While pregnancy often includes crazy food cravings, heartburn, and swollen ankles, there’s one bodily change not often discussed: pregnancy skin and how to care for it.
Some women experience that glorious pregnant glow, and suddenly the acne they endured for years miraculously clears up! Then there are others who experience skin dryness, hyperpigmentation, and acne. As Kramer from Seinfeld says, “Mother Nature is a mad scientist!” It’s true. When you’re expecting, you never know what to expect.
Short List for Safe Skin
Dr. Hartman has a “less is more” approach when it comes to pregnancy skincare. “Many skincare products and treatments are not safe for pregnant and breastfeeding women,” Dr. Hartman shared. “We know the oral acne medication Accutane can cause birth defects, and Retin-A is the same medication, just the topical form. So that should be avoided at all costs, too.”
What to AVOID during pregnancy:
- Salicylic acid
- Beta hydroxy acids
- Retinol and Retin-A
What is SAFE to use during pregnancy:
- Azelaic acid
- Benzoyl peroxide
- Glycolic acid
- Alpha hydroxy acids
- Bakuchiol (an alternative to retinol)
Stretch Marks and Scarring
As if pregnant women didn’t have enough to think about . . . then out of nowhere, stretch marks appear. While Retin-A is often prescribed for stretch marks, as stated above, it is not safe for use during pregnancy or while breastfeeding. Instead, Dr. Hartman advises women use safe alternatives such as Vitamin E oil and coconut oil.
Newborn Baby Skin
While we’re at it, let’s discuss newborn baby skin. Nothing is sweeter than the smell of a brand new baby, am I right?! We want so badly to protect their delicate skin, but just like with pregnancy skin, baby skin must be coddled as well.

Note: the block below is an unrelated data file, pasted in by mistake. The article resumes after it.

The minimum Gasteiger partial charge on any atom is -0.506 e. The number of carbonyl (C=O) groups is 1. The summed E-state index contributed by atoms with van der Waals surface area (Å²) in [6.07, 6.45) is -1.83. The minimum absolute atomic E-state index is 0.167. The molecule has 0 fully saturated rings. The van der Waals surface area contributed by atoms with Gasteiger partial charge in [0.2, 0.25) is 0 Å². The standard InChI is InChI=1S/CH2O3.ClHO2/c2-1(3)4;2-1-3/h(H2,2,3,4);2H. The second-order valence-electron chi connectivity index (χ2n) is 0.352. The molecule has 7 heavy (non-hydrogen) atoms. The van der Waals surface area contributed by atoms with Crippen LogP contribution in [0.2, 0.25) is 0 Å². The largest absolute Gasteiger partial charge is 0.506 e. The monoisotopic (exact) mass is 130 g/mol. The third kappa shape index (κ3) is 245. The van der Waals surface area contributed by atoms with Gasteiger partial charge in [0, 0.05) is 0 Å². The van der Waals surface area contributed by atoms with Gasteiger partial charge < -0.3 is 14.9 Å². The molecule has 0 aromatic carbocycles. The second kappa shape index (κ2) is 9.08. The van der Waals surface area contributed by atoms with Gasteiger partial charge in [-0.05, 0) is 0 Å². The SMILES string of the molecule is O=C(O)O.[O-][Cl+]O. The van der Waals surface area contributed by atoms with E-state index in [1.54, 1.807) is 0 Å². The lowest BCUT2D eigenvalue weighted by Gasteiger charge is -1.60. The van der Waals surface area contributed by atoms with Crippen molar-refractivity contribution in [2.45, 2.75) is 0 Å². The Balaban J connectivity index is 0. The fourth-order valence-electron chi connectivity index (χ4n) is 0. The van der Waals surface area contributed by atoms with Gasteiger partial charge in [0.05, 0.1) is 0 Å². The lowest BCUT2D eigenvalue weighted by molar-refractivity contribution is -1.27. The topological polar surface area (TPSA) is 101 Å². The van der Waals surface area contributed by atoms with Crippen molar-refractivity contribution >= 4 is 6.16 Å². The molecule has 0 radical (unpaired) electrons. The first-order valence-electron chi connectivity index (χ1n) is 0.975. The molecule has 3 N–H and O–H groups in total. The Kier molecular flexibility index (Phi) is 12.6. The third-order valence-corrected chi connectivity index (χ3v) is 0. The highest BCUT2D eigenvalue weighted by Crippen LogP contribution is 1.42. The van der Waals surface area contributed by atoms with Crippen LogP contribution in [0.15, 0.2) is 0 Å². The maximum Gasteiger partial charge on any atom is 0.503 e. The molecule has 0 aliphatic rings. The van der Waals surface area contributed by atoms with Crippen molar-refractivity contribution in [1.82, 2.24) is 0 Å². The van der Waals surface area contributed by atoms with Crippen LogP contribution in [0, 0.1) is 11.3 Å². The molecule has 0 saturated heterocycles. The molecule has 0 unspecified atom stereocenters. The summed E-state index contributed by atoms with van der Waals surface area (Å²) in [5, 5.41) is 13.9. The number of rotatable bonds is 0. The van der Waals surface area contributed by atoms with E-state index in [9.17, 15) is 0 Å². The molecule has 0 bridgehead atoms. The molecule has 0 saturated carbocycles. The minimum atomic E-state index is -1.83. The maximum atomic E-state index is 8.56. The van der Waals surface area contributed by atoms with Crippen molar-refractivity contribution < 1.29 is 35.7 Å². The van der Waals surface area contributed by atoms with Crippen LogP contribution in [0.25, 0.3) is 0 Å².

Thankfully many newborn skin issues work themselves out on their own (such as baby acne and cradle cap). Dr. Hartman advises all baby skincare items (including shampoos and body washes) be extremely mild and free of fragrance, dyes, and lanolin. If issues persist (such as cradle cap that will just not budge and you have an infant photography session lined up), give Dr. Hartman a call. He can recommend some additional over-the-counter or prescription treatments if needed.
Stay Away from “Doctor Google”
While every woman is different, every pregnancy is different, too. Some women experience no skin problems with their first pregnancy while they endure massive breakouts during subsequent pregnancies.
Dr. Hartman advises staying off the internet and social media for answers to your pregnancy skincare issues. There is an abundance of false information floating around, and the majority of it goes straight to a worst case scenario. Rather, consult the experts who have both credibility and a genuine concern for the health of you and your child.
Dr. Hartman and his team pride themselves on individualized care.
Simply visit SkinWellness.com to schedule an appointment.